The natural world is filled with rough surfaces. Roughness is, however, a relative term. One may describe a sheet of paper as being smooth to the touch, whereas on an atomic scale one would observe deep valleys and tall mountains in the landscape. Of particular scientific interest in the past few decades have been surfaces that exhibit this rough behavior on a nanometer scale, often referred to as thin film surfaces. Numerous studies have been carried out investigating processes to create thin films, characterize them, and test their physical properties . The physics behind the growth and structure of these surfaces has been shown to be very interesting and challenging due to the complexities of the growth processes and surface structures [8, 40, 104, 112]. Specifically, surface and interface roughness controls many important physical and chemical properties of films. For example, the electrical conductivity of thin metal films depends very much on surface and interface roughness , and the reliability of a Si MOSFET (metal-oxide-semiconductor fieldeffect transistor)channel depends on the roughness of the gate oxide—silicon interface . Also, interface roughness has a profound effect on the magnetic hysteresis of a magnetic film , and controls optical losses in optical waveguides . Rough surfaces can increase the effective area for advanced charge storage devices , as well as promote capillary forces through wicking in modern heat pipe design . These properties of thin films are exploited in a number of applications, including semiconductor devices , solar cells [127 ], and thin-film transistor (TFT) displays .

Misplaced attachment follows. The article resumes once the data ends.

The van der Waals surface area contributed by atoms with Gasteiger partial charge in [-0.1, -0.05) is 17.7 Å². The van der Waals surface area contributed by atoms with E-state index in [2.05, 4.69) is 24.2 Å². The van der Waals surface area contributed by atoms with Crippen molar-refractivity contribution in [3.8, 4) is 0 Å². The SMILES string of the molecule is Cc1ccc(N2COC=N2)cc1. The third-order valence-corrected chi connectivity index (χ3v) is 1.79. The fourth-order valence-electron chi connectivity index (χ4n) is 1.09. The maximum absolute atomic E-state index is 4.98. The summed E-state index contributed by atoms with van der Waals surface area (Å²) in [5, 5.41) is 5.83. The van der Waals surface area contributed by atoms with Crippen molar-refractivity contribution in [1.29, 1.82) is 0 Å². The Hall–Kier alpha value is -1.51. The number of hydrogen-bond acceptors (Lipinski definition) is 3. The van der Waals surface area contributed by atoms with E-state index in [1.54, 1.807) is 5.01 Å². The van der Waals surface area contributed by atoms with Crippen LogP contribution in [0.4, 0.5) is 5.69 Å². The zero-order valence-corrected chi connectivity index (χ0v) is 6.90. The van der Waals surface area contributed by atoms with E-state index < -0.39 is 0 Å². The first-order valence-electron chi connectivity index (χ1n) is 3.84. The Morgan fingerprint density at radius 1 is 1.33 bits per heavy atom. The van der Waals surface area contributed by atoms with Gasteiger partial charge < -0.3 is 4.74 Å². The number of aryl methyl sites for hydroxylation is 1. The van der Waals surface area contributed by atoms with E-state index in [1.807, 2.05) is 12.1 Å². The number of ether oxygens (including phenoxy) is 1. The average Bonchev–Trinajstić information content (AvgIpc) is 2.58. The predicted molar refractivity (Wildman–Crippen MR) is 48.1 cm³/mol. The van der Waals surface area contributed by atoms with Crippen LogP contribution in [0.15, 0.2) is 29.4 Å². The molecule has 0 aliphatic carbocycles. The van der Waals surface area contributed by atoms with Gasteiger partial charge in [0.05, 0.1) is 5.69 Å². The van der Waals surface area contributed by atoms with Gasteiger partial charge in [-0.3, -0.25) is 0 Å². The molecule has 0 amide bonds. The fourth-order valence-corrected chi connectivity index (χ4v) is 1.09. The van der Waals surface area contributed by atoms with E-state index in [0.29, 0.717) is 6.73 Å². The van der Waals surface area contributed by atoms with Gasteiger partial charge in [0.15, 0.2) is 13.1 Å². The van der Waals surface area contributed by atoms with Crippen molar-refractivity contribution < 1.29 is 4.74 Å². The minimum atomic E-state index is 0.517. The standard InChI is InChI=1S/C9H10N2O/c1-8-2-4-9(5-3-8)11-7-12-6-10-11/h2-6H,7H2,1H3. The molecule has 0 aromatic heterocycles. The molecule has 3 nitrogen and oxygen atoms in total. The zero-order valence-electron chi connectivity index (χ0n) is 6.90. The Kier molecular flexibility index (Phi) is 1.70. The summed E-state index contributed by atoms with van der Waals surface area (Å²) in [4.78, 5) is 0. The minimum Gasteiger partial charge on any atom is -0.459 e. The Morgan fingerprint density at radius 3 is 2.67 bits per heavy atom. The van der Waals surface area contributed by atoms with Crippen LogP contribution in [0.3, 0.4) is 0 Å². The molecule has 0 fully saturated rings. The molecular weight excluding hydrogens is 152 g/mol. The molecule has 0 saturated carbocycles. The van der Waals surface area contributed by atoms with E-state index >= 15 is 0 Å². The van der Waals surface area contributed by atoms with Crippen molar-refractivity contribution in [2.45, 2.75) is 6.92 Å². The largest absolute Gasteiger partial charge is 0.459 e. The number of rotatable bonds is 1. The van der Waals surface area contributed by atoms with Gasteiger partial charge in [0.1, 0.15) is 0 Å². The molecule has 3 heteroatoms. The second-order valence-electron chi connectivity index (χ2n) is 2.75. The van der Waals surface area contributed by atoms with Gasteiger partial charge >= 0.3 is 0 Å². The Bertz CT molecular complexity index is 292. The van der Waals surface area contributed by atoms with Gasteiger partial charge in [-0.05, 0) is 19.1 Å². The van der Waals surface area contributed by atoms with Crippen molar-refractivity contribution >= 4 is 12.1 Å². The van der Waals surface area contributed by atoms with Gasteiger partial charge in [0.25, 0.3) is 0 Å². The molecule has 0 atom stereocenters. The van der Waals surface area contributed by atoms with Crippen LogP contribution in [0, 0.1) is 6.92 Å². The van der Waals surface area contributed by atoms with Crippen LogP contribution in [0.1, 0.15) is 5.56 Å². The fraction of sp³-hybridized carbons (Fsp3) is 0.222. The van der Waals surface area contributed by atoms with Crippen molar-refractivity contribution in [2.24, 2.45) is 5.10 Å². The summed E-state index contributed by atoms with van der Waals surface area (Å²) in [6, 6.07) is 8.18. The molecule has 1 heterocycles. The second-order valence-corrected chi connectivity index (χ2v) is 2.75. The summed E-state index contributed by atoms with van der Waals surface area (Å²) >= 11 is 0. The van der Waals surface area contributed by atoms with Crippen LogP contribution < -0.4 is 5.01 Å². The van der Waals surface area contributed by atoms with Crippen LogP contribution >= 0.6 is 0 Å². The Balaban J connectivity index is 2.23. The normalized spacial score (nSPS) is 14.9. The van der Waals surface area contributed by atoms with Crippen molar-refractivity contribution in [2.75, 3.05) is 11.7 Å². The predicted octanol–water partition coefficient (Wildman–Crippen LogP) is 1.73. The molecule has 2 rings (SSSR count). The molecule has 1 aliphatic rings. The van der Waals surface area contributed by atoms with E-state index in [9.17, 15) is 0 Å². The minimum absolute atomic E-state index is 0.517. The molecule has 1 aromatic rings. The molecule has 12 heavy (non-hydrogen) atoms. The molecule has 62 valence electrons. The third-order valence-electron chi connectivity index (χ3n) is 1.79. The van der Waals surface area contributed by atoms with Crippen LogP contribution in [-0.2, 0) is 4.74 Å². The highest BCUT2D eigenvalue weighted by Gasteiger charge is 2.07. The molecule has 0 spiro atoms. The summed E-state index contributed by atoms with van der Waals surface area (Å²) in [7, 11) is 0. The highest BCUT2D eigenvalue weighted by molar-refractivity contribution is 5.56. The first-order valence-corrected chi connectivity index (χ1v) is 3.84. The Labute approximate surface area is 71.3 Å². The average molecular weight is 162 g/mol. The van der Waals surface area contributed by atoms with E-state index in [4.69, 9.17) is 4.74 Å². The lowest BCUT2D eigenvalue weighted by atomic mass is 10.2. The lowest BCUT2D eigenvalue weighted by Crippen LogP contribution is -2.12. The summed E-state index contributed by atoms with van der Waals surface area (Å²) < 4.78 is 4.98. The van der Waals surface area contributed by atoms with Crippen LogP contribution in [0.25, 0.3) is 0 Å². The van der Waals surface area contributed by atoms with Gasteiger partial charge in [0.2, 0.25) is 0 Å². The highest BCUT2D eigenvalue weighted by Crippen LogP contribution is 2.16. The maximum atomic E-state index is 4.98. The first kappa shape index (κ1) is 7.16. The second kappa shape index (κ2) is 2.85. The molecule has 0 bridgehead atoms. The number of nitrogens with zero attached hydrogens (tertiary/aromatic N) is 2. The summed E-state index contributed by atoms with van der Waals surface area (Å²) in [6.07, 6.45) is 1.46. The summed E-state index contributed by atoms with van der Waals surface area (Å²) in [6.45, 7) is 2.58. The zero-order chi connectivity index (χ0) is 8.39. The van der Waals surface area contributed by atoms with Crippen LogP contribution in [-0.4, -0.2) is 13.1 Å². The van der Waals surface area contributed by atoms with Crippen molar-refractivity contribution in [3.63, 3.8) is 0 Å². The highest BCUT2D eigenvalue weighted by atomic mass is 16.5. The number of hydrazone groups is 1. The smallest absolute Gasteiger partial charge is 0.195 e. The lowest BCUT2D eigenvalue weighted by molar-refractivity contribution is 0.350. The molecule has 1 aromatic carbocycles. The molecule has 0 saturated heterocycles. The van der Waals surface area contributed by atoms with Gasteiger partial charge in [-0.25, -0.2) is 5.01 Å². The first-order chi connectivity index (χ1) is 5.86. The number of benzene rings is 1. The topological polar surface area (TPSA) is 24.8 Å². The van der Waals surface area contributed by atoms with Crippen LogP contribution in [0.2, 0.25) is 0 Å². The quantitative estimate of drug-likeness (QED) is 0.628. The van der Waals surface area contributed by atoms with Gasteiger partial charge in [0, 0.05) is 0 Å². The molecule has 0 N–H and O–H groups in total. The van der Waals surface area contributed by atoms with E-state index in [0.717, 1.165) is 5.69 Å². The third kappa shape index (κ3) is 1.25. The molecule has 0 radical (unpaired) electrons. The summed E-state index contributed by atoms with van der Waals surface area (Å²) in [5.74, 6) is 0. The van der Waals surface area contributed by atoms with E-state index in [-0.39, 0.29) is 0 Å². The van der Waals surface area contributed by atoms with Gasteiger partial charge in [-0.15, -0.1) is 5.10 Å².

KeywordsMonte Carlo Scanning Tunneling Microscopy Universality Class Interface Roughness Dominant Growth
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